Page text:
“More than any previous meeting, this is the chance to get loud about the preferred Powell bicycle facility,” wrote Falbo, who in his professional life works as a bikeway planner for Alta Planning and Design.

The meeting is 6 to 8 p.m. on Monday, June 8, at Human Solutions, 12350 SE Powell Boulevard. The public comment period is scheduled for the end.

Last year, Falbo created a groundbreaking video of what he called a “protected intersection.” Something like it is now being built in four U.S. cities. The corner of 122nd and Powell was one of the intersections he used as models.

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When we reported from East Portland for a week last summer, Powell’s importance as one of the area’s relatively few commercial corridors was impossible to ignore. Jim Chasse, a transportation advocate on the East Portland Action Plan bike committee who has lived just off this stretch of Powell for decades, told us at the time that protected bike lanes, also known as cycle tracks, would help turn the street into the area’s main street, with shops and other employers that can easily be walked or biked among instead of just driven to.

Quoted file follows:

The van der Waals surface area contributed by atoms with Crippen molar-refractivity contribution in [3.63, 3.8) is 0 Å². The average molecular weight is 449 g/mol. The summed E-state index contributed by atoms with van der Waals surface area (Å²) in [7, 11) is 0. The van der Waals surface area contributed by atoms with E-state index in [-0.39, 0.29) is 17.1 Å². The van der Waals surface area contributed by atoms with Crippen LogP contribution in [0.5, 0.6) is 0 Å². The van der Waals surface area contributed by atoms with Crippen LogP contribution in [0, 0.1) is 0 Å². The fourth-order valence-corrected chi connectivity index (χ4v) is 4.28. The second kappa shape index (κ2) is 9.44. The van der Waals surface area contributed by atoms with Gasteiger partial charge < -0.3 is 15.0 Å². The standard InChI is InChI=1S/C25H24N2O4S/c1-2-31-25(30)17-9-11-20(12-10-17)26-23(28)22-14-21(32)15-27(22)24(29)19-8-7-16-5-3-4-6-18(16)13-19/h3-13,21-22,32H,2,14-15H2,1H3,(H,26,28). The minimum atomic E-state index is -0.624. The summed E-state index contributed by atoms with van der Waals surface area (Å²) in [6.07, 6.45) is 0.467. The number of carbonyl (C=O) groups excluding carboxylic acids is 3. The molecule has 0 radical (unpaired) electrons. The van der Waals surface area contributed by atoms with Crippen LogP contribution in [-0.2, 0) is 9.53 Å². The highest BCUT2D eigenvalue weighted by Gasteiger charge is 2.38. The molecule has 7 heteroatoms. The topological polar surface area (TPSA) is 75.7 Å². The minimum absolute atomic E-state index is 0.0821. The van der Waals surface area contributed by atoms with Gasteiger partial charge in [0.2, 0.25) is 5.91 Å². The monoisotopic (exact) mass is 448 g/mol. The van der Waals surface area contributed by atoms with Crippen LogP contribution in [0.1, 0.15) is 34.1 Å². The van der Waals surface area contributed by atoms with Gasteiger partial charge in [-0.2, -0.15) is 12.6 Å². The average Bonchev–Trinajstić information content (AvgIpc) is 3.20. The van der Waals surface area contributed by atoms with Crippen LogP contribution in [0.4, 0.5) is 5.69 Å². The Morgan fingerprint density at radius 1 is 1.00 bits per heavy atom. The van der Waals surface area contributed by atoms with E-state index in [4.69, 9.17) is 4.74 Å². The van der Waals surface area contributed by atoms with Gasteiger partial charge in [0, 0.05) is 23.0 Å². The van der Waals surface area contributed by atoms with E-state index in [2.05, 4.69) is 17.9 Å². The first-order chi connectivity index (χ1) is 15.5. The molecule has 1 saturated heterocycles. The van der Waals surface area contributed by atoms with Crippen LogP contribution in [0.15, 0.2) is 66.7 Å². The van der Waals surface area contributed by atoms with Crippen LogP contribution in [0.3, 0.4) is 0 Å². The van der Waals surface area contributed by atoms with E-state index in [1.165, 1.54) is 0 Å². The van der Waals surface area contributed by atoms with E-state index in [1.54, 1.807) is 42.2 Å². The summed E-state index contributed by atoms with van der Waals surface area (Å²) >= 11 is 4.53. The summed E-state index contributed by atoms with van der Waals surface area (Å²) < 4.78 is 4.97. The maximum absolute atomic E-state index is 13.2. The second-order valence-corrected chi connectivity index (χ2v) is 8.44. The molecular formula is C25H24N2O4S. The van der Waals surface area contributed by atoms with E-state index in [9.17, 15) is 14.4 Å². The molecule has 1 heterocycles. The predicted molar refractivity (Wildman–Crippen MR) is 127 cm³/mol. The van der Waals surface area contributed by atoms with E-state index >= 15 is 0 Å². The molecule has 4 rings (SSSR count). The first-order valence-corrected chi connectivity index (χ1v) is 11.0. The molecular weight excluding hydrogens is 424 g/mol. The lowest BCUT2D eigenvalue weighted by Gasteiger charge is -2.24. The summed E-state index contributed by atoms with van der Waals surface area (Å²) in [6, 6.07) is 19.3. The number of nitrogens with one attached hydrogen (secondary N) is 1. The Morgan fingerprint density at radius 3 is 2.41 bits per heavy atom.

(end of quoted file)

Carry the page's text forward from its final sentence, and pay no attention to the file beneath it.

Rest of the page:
Southeast Powell at 122nd today.
(Image: Google Street View)

“Powell can stay relatively small, especially if we have high-capacity transit coming out on Division,” Chasse said. “There’s enough room in and around the whole facility to do a really good buildup. Cycle tracks in some areas and bike lanes in the constrained areas. And definitely sidewalks. … There’s already an established business district at 122nd, 112th, and going down to the 205 interchange.”

Chasse said in an email Friday that he, too, plans to attend Monday’s meeting. So did Emily Guise, an advocate with BikeLoud.